The fact is, of course, that there are things wrong with the Free Schools just as there are wherever one is working with children, since the very nature of the game is development. It cannot be overlooked, however, that mistakes made in the Free Schools are emphasized more strongly by the media than are those made in mainstream schools. Nevertheless, herein lies the opportunity to prove that in the long run it will be the quality of education provided by the Free Schools which will decide matters.
A good deal of freedom but also a drop of bitterness
To many the word “Holland” suggests visions of unlimited tolerance and liberality towards whatever is different. And this is indeed true of the country. The Free Schools are fully subsidized; the teacher training seminar is so well received that those holding its diploma can also teach at mainstream schools; and even eurythmy has been recognized since 1982 as one form of dance given in the schools; in fact, the eurythmy training is also subsidized by the state.
What is not so obvious is that a clever educational bureaucracy exercised by the Ministry for Education has often kept both teachers and parents thoroughly out of breath as they struggle to handle countless tiny measures connected with inspections, the “test and results culture”, or conditions for founding new schools which it is now impossible to fulfil (and which are indeed the very reason why no new Free Schools are being founded any longer).
Nevertheless, we are on the way to integration. Hollands’ educational landscape can no longer be imagined without the Free Schools.
The first such school opened its doors at The Hague in the autumn of 1923. It was the first Waldorf School outside Germany and was founded out of enthusiasm for a renewal of culture through spiritual science. The founding teachers asked Rudolf Steiner in Stuttgart for permission to set it up. Two names stand like stars at its beginning, or like a vessel and its contents: Pij Drooglever-Fortuyn (1873-1959) who made sure that it would happen, and Daan van Bemmelen (1900-1982) who went to Stuttgart to fetch the burning torch of an education that is fitting for the inner human being.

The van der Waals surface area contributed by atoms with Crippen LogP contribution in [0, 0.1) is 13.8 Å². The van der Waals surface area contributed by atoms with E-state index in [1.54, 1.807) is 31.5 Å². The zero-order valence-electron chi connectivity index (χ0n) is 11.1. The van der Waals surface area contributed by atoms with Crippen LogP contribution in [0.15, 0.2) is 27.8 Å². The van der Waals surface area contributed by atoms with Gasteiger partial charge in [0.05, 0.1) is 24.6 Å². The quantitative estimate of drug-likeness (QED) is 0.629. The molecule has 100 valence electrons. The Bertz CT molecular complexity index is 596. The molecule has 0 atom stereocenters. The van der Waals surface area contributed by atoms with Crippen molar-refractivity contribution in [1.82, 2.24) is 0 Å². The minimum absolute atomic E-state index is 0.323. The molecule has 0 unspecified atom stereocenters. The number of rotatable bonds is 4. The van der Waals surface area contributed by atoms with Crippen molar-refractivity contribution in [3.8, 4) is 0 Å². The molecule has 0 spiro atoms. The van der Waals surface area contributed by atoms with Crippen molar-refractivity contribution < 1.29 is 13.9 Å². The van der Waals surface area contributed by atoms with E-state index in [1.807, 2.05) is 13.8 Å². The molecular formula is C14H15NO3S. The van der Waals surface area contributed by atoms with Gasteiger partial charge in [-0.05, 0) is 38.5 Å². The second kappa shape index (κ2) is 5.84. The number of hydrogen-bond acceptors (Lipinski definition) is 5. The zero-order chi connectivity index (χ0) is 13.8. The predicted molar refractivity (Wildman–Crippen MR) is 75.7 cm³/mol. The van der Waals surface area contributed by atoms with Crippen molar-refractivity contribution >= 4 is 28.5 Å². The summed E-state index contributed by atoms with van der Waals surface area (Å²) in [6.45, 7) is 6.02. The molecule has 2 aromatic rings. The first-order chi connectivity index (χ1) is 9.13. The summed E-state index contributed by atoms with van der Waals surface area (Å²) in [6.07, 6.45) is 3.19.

There have been curative education and social therapy establishments in the Netherlands since 1930. To date there are twenty-eight. Like the Free Schools, these establishments have also been undergoing great structural changes in recent years. “Individualization” and “Care Tailored to Needs” are two mottos put out by the Dutch government which have been redesigning curative education in the Netherlands and calling for new social forms.
Care tailored to individual needs
This concept has an important bearing on individualization. The starting point is the need of the person requiring care to be given it, but what is offered must fit the need. Tailoring care to individual needs sounds simple: offer only what this particular individual needs. But in practice it is not at all easy to realize this. The possibilities are still very limited, although they are developing rapidly.
Households geared to people
Financially the tailoring of care is expressed most clearly in the realm of households geared to people. It means that instead of being attached to the institution giving the care, the financial means are transferred to the person receiving it. Individuals, or their parents, receive a specific sum, depending on the need, with which they can “purchase” care wherever they wish. However, most subsidy monies still flow direct to the institutions.
Inclusion of the person receiving care as well as his/her relatives